I always felt that the inner workings of the web were a complete mystery to me, because that is the sort of stuff backend developers do. I was wrong. There are lots of lessons to be learned by looking up the right things that connect to the type of work you are doing, and in my case learn more about fascinating things like HTTP.

There is this great talk named TCP and the lower bound of web performance, which is about the beginning of the world wide web and how we got to the point we are today and why it works like it does.

Also in the talk is why we perceive a website to be slow at first and we have to wait: the TCP slow-start.

Computer networks have experienced an explosive growth over the past few years and with that growth have come severe congestion problems. (…) Our investigation of some of these problems has shown that much of the cause lies in transport protocol implementations (not in the protocols themselves): The ‘obvious’ ways to implement a window-based transport protocol can result in exactly the wrong behavior in response to network congestion. – “Congestion Avoidance and Control”

At the end of the talk, there was the question if increasing the congestion window would help to increase performance and avoid latency (because of the TCP slow-start). Turns out that Google has done research which became new standard.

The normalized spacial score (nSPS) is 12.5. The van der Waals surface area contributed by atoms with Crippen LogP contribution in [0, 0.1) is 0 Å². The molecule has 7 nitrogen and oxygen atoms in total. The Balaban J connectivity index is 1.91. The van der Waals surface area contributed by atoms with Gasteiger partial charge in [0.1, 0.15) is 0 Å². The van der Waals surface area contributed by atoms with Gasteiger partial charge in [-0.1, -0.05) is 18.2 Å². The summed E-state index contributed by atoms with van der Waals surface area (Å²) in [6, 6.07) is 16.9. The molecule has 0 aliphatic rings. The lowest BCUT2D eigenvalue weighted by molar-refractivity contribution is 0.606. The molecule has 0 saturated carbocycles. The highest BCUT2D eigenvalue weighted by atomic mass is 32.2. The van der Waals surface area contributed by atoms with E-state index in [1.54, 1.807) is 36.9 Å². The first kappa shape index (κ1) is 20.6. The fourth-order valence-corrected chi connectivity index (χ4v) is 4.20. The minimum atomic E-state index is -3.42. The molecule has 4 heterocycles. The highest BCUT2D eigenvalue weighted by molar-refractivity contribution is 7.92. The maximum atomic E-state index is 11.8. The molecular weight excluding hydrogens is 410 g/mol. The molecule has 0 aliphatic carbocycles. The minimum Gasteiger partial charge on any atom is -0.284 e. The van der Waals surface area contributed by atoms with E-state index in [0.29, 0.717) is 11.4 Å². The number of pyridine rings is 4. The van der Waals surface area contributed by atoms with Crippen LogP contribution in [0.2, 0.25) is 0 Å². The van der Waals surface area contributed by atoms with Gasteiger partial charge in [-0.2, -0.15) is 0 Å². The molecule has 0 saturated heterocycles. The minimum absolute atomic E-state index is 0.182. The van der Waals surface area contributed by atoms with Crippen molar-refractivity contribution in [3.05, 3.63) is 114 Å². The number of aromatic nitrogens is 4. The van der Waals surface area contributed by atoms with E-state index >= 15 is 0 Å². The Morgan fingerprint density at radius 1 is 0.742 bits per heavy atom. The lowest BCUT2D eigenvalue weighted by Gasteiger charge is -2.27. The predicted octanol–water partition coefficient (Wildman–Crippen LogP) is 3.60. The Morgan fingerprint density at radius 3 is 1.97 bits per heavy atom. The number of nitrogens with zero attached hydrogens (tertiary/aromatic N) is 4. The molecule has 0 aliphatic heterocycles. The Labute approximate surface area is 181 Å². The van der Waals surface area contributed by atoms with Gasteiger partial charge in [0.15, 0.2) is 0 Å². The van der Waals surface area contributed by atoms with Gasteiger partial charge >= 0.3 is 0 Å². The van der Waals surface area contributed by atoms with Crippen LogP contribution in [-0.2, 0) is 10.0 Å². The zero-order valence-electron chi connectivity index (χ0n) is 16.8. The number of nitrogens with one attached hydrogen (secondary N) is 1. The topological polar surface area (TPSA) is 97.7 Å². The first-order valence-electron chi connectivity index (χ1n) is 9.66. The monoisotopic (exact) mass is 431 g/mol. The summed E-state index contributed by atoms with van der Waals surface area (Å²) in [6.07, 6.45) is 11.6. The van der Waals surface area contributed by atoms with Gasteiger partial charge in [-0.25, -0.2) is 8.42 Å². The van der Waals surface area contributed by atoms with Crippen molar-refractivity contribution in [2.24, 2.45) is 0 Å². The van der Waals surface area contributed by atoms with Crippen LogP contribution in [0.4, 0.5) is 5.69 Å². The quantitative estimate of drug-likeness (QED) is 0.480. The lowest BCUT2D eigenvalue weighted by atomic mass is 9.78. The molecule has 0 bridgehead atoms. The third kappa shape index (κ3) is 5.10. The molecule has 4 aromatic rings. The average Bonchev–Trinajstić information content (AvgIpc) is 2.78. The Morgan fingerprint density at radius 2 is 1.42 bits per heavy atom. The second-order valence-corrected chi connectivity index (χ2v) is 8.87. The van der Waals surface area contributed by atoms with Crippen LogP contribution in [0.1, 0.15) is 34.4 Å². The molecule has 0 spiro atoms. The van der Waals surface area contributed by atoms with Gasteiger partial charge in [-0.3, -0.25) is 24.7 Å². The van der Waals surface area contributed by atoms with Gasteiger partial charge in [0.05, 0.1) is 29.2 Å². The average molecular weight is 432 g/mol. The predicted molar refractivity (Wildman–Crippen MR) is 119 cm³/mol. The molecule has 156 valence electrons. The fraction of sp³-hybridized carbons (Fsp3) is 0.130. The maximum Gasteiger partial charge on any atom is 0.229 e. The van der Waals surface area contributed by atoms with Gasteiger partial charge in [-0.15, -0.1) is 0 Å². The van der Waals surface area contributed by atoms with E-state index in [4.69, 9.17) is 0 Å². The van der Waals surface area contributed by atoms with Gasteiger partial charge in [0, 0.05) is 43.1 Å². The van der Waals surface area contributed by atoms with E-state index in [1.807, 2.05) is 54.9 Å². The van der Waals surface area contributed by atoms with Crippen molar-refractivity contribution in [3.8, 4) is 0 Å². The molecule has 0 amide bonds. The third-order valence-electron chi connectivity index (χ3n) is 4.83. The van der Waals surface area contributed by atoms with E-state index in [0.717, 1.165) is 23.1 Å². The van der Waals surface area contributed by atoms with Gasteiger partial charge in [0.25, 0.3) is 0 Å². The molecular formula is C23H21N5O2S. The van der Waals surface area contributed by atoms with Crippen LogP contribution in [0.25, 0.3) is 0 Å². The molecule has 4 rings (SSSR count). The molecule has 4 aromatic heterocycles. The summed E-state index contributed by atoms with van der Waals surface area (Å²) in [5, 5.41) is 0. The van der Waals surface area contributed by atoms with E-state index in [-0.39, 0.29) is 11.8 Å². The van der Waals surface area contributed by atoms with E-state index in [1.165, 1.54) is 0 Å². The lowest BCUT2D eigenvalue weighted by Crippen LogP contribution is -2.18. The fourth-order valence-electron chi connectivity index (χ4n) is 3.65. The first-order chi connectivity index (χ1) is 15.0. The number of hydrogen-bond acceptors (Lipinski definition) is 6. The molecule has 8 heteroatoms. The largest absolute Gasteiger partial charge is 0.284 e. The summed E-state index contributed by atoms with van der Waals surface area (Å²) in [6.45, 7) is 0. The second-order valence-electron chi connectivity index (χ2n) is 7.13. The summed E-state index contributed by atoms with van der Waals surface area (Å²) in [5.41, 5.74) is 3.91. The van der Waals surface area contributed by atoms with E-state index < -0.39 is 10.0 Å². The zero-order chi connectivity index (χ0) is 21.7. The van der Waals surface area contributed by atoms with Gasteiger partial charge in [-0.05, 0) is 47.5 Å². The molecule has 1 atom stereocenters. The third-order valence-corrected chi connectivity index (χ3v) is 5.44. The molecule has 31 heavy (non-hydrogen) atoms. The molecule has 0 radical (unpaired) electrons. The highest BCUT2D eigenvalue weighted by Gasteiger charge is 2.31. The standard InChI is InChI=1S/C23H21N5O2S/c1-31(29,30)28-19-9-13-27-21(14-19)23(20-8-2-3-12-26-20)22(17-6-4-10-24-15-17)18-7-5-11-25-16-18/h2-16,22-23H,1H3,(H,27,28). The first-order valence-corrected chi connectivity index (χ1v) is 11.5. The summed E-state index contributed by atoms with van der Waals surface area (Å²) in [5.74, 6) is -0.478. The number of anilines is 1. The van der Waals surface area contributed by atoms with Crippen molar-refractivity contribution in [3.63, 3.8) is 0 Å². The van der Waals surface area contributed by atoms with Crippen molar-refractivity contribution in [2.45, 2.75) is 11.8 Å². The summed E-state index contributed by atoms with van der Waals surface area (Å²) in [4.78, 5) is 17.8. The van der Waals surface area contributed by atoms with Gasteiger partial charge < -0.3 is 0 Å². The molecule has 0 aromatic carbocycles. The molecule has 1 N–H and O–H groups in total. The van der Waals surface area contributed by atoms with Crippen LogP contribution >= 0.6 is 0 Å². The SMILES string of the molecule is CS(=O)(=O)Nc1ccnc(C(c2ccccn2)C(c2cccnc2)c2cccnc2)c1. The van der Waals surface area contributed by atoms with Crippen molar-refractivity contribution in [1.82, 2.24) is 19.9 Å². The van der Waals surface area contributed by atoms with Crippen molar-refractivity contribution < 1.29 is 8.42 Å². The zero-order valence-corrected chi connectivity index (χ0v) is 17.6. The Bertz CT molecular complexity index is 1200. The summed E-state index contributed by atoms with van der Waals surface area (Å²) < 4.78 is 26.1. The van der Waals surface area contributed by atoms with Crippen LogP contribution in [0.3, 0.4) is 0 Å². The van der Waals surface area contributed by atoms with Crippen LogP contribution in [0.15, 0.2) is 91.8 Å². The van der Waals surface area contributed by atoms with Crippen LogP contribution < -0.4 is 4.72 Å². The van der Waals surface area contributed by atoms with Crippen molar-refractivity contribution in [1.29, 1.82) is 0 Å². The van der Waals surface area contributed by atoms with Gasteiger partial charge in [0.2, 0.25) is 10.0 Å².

Increasing TCP’s initial congestion window is a small change with a significant positive impact on Web transfer latency. (…) In contrast, a far simpler solution of increasing TCP’s initial congestion window to a value commensurate with current network speeds and Web page sizes is practical, easily deployable, and immediately useful in improving Web transfer latency. – “An Argument for Increasing TCP’s Initial Congestion Window”

The most striking point of the talk is that today I have extremely slow internet, things fail everywhere and I have activated Opera Turbo to get going. To me it also means stripping away unnecessary assets, like images and JavaScript and fancy fonts because I just want to read the web.

And reflecting on progressive enhancement: progressive enhancement is not about the people who disable JavaScript, it’s about latency and scripts that fail to load or make me wait longer for a page finish loading and I can start reading.